A second important source of efficiency improvement is the reallocation of resources from less productive toward more productive sectors. A notable example is the migration of labor and capital from agriculture to manufacturing, from light industries to HCIs, and from rural to urban areas. The economy-wide productivity improves when such migration proceeds without much difficulty. On the other hand, productivity improvement is constrained when such migration is hindered by an inflexible labor market, geographic immobility of factor inputs, government protection of declining industries and unprofitable businesses, inefficient financial intermediation, or inadequate supply of infrastructure to support the growth of cities.
In Korea, the rapid structural changes recorded in the past decades (Figures 3-1, 3-2, 3-3) indicate that resources have been reallocated quite flexibly across sectors. According to Jong-il Kim (1998), the TFP growth in 1970-1986 was 1.45 percent per year, of which 0.74 percent was attributable to technological progress and 0.71 percent to resource reallocation, implying that the latter was as important as the former in productivity improvement.
In the labor market, Kim and Topel (1995) report that labor mobility was high not only between rural and urban areas but also within manufacturing during the period of rapid economic growth (the 1970s and the early 1980s). In the 1990s, the flexibility in employment and sectoral mobility somewhat declined as the supply of young workers from rural areas fell off (Ju Ho Lee and Dae-Il Kim, 1997).
Geographic mobility has been also high as can be inferred from the rapid urbanization trend (Figure 3-10). The Korean government has made consistent efforts to expand urban infrastructure to accommodate the increasing population. As a percentage of GDP, the current level of government capital stock across the country compares favorably with those in major economies (Joonook Choi, DeokHyun Ryu and Hyungsoo Park, 2005). 1)
Figure 3-10. Urbanization trend
At the same time, however, the Korean government impeded the market-based resource reallocation with directed credits, the promotion of HCIs, repeated bailouts of insolvent firms, and the protection of SMEs. Perhaps more importantly, the long period of financial repression stunted the development of an efficient system of financial intermediation and weakened the competitiveness of the financial sector. It is still being debated whether these interventions accelerated or hampered the economic growth and structural changes.
In understanding the nature of resource reallocation, one question remains. Other than government influences (intentional or unintentional), what drives the reallocation? An immediate answer would be the high profitability in high-productivity sectors that lures capital and labor into these sectors. But when the market size is limited, the extent of reallocation will also be limited. 2) International trade in this regard enables a country to overcome the limited size of its domestic market, and stimulates a further reallocation of resources toward its areas of comparative advantage. Korea would not have been able to expand its manufacturing sector to the present degree without the opportunities offered by international trade.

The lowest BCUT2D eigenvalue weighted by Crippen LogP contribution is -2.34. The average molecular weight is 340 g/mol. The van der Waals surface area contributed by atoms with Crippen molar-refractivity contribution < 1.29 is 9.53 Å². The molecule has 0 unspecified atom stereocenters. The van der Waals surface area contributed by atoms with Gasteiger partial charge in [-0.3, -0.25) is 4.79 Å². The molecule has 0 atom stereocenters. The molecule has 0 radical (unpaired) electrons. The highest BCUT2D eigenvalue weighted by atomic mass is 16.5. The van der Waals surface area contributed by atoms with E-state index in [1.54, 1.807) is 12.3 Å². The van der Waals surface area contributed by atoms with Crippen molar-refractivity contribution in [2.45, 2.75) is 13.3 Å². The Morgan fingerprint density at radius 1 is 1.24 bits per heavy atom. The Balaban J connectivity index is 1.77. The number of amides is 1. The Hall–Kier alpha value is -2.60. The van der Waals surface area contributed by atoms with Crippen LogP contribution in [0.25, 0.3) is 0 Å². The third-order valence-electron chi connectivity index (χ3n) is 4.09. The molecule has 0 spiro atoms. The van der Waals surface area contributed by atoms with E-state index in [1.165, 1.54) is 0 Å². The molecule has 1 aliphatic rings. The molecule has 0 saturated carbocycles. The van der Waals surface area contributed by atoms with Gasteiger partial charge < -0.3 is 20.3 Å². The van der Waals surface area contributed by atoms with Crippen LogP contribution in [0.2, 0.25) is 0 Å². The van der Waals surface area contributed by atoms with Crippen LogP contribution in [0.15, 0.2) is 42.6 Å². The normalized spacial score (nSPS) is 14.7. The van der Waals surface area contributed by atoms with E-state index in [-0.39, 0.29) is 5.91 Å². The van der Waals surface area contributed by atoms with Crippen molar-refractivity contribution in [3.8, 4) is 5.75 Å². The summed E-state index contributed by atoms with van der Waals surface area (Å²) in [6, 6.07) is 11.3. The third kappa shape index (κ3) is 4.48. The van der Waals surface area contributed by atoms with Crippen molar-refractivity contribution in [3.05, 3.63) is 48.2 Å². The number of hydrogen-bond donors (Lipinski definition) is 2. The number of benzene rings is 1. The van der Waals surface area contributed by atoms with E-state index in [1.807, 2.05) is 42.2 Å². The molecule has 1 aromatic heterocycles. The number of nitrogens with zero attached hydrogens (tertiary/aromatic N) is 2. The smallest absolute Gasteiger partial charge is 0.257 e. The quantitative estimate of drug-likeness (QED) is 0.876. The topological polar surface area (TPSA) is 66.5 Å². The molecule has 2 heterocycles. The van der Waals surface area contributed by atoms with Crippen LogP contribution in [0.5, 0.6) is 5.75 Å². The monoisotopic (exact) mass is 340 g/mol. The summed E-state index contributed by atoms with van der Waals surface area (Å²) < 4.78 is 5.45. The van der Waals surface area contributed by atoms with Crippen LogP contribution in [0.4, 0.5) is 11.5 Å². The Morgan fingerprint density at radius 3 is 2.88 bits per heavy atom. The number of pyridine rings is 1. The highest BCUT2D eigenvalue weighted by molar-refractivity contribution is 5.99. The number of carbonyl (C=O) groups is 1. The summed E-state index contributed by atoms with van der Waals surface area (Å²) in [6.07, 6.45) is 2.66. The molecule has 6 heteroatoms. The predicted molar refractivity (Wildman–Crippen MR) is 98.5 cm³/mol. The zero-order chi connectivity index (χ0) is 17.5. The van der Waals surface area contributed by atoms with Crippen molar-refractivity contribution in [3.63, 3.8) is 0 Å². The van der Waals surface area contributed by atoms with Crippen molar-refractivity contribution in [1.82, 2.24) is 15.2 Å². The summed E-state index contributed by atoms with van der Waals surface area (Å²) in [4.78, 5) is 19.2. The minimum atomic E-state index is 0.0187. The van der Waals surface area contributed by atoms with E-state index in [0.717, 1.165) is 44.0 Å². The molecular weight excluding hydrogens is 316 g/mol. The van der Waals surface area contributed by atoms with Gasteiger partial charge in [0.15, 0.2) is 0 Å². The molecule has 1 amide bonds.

The meaning of comparative advantage needs some elaboration. Traditionally, factor endowments were believed to determine the comparative advantage of a country. But they cannot explain the recent increase in intra-industry trade, and economies of scale is now receiving greater attention as a determinant of comparative advantage (Gill and Kharas, 2007, p.13). Products with small differences still fall under the same broad industrial classification, yet may be made in different countries and traded for each other. With increasing returns to scale, trade allows the exploitation of technological advantages by increasing the market size, and encourages specialization in production. Specialization in turn promotes innovation and reinforces the comparative advantage. The Korean economic growth in the past decades is well described by such a dynamic development of comparative advantages.
Source : SaKong, Il and Koh, Youngsun, 2010. The Korean Economy Six Decades of Growth and Development. Seoul: Korea Development Institute.
1) Infrastructure investment is discussed in Chapter 5 of this book.
2) It should also be noted that productivity growth can reduce rather than increase employment as in the case of retail services.
Again the critical question is the market size.
· Kim, Jong-il,“ The Sources of Growth of Korean Industries and their Productive Efficiency,”Kyong Je Hak Yon Gu, Vol. 4, No. 3, March 1998, pp.3-24 (in Korean).
· Kim, Dae-Il and Robet H. Topel, “Labor Markets and Economic Growth: Lessons from Korea’s Industrialization, 1997-1990,”in Richard B. Freeman and Lawrence F. Katz (eds.), Differences and Changes in Wage Structure, The University of Chicago Press, 1995, pp.227-264.
· Lee, Ju Ho and Dae-Il Kim, “Labor Market Developments and Reforms in Korea,”KDI Working Paper, No. 9703, March 1997.
· Choi, Joonook, Deockhyun Ryu and Hyungsoo Park, The Sectoral Allocation of Government Functional Expenditure, Korea Institute of Public Finance, 2005 (in Korean).
· Gill, Indermit and Homi Kharas, An East Asian Renaissance: Ideas for Economic Growth, World Bank, 2007.